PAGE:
MONACO: The Principality of Monaco, a city-state situated between the sea and the mountains on the Mediterranean coast, is the world’s second smallest state after the Vatican. With 39,150 inhabitants, it is also one of its most densely populated.
This is perhaps unsurprising, given it is one of the most sought-after destinations in the world. With its palaces, casinos, and famous Formula 1 Grand Prix, the country attracts millions of visitors and foreign workers, while also placing an immense strain on the natural environment.
The city-state faces challenges relating to waste management, air and water quality, and energy consumption. Authorities are therefore under pressure to balance residents’ quality of life with the preservation of natural resources and habitats.
For several years now, the principality has implemented initiatives to encourage sustainable lifestyles. Could what is happening in Monaco serve as an example beyond its borders?
It is no secret that Prince Albert II of Monaco is a staunch advocate for the environment. On the sidelines of the Ever exhibition, which focuses on sustainable mobility and renewable energy, Prince Albert granted an exclusive interview to Arab News en francais.
A land of sustainable mobility
How will we move in the future? What will public transport look like? What about highly polluting airplanes? How can we combine comfort and respect for the environment? The answers may lie in the innovations presented each year at the Ever exhibition, which shows that sustainable mobility can come in many forms and adapt to everyone’s needs.
The exhibition takes place in the Fontvieille business district, a stone’s throw from the heliport, where VIPs, tourists, and businessmen can fly in from the French city of Nice in just seven minutes. Although the helicopters themselves are not yet electric, Monaco boasts the world’s first heliport to obtain carbon accreditation from the Airport Council International Europe.
For Prince Albert, the Ever exhibition is a showcase for Monaco. “This event promotes clean mobility and the principality’s commitment to create a platform to show not only what the principality is achieving, but also the innovations in road or even air transport,” he told Arab News.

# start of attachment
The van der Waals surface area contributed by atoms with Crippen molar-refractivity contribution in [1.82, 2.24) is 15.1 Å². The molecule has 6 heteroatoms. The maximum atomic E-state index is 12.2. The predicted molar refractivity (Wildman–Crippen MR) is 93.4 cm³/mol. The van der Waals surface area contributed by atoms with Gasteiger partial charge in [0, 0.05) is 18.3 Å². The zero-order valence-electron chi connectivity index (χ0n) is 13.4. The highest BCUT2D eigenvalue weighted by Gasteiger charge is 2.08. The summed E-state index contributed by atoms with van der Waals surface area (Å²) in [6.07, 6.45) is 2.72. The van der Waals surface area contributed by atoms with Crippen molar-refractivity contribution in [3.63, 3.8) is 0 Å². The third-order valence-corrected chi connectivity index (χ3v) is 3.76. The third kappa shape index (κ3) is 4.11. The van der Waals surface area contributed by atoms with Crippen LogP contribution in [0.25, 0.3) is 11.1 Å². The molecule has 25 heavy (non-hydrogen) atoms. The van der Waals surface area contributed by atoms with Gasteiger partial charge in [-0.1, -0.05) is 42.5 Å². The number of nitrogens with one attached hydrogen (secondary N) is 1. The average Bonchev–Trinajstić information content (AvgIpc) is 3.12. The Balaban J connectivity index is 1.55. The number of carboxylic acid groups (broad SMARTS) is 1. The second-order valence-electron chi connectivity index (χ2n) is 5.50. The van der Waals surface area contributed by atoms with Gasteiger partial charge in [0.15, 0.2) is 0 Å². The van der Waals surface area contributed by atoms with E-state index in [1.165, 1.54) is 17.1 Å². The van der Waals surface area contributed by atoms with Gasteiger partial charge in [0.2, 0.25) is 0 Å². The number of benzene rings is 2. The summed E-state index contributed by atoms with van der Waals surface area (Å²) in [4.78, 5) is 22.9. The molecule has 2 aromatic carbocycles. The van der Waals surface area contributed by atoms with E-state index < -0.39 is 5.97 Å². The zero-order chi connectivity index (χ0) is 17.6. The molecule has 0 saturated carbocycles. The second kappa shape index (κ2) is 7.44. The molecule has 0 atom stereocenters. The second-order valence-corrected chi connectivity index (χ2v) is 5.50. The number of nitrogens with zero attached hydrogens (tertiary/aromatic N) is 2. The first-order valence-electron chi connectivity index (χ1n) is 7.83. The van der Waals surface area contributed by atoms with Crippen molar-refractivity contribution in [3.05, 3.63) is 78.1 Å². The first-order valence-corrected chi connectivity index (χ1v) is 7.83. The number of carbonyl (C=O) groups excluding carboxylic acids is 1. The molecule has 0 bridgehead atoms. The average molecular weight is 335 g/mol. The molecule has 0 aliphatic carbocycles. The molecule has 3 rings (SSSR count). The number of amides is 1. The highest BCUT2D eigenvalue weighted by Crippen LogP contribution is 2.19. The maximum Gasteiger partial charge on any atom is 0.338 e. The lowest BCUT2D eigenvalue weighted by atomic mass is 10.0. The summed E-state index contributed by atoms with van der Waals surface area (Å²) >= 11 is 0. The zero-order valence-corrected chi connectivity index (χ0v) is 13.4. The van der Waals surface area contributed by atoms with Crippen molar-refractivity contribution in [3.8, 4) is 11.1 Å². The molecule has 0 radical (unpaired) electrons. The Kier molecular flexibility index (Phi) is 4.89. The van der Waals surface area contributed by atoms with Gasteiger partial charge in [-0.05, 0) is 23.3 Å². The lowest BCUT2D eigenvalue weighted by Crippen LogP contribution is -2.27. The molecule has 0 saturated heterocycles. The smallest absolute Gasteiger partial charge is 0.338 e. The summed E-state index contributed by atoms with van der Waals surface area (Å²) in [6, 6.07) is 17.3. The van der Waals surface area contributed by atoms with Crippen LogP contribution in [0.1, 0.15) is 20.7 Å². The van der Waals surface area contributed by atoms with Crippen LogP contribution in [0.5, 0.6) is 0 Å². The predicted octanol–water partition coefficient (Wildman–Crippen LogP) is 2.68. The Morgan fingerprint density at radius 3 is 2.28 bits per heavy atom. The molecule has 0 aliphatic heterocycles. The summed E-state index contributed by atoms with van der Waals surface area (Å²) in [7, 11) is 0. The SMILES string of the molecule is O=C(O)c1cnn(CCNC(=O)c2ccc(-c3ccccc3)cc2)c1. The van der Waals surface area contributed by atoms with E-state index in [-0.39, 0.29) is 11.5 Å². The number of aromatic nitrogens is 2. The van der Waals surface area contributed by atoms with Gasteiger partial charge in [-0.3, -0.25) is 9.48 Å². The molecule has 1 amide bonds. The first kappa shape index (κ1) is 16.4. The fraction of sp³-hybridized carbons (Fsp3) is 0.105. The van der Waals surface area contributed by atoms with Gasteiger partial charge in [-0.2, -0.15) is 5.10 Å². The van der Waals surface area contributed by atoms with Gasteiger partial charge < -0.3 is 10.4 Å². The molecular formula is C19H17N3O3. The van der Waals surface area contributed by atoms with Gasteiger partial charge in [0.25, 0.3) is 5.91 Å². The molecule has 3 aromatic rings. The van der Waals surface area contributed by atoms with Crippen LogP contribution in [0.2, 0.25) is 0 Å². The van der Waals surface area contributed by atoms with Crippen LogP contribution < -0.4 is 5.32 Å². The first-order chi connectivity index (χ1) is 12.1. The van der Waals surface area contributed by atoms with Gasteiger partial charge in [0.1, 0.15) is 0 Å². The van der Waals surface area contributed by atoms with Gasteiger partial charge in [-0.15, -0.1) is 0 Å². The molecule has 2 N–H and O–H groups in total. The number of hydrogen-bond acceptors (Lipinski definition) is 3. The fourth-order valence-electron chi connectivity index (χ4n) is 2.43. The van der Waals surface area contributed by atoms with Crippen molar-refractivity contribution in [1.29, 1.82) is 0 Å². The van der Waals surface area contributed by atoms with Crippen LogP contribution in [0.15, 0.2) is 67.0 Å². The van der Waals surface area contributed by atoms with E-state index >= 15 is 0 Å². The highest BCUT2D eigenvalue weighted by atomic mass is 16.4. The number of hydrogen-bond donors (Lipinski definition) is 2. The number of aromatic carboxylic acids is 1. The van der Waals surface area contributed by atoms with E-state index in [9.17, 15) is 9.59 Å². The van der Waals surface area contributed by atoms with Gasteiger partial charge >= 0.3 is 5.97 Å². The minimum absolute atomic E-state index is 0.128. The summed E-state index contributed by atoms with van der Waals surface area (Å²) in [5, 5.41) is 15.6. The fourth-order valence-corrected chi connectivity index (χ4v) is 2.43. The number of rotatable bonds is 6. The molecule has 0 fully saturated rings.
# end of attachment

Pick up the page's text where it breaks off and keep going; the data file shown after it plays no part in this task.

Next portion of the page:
Respect for the environment need not entail holding back innovation and progress, however. According to Prince Albert, “degrowth” is not the solution. Rather, he is a strong advocate of moderation, pointing out that Monaco is on track to achieve its target of cutting greenhouse gas emissions by 50 percent by 2030 and achieving carbon neutrality by 2050.
The prince emphasizes the need to transition towards a decarbonized society and to reduce the impact of human activities. He believes that any measures that encourage consumers to adopt these new standards, such as electric, hydrogen, or clean fuel vehicles, are positive steps.
He acknowledges there is still an over-reliance on combustion engine vehicles, yet expresses optimism that alternative solutions will become more cost-effective in the near future.
Monaco promotes the use of electric cars and encourages walking, cycling, and public transportation to reduce air pollution. Prince Albert hopes that by 2025, Monaco’s bus fleet will consist of 100 percent electric vehicles.
The principality also incentivizes the purchase of new electric or plug-in hybrid vehicles by offering financial assistance of up to 30 percent of the vehicle’s price. Authorities want 20 percent of Monaco’s automobiles to be electric or plug-in hybrids by the end of the year.
Monaco on the sea
Prince Albert is known for his love for the sea and his commitment to marine protection. He has undertaken several oceanographic expeditions to raise awareness about marine biodiversity.
Monaco has implemented various initiatives to protect the oceans, including the establishment of marine reserves and the promotion of sustainable fishing. The famous Oceanographic Museum of Monaco, founded by Prince Albert I in 1910 and directed for three decades by Commander Jacques-Yves Cousteau, plays a vital role in raising public awareness about marine environmental protection.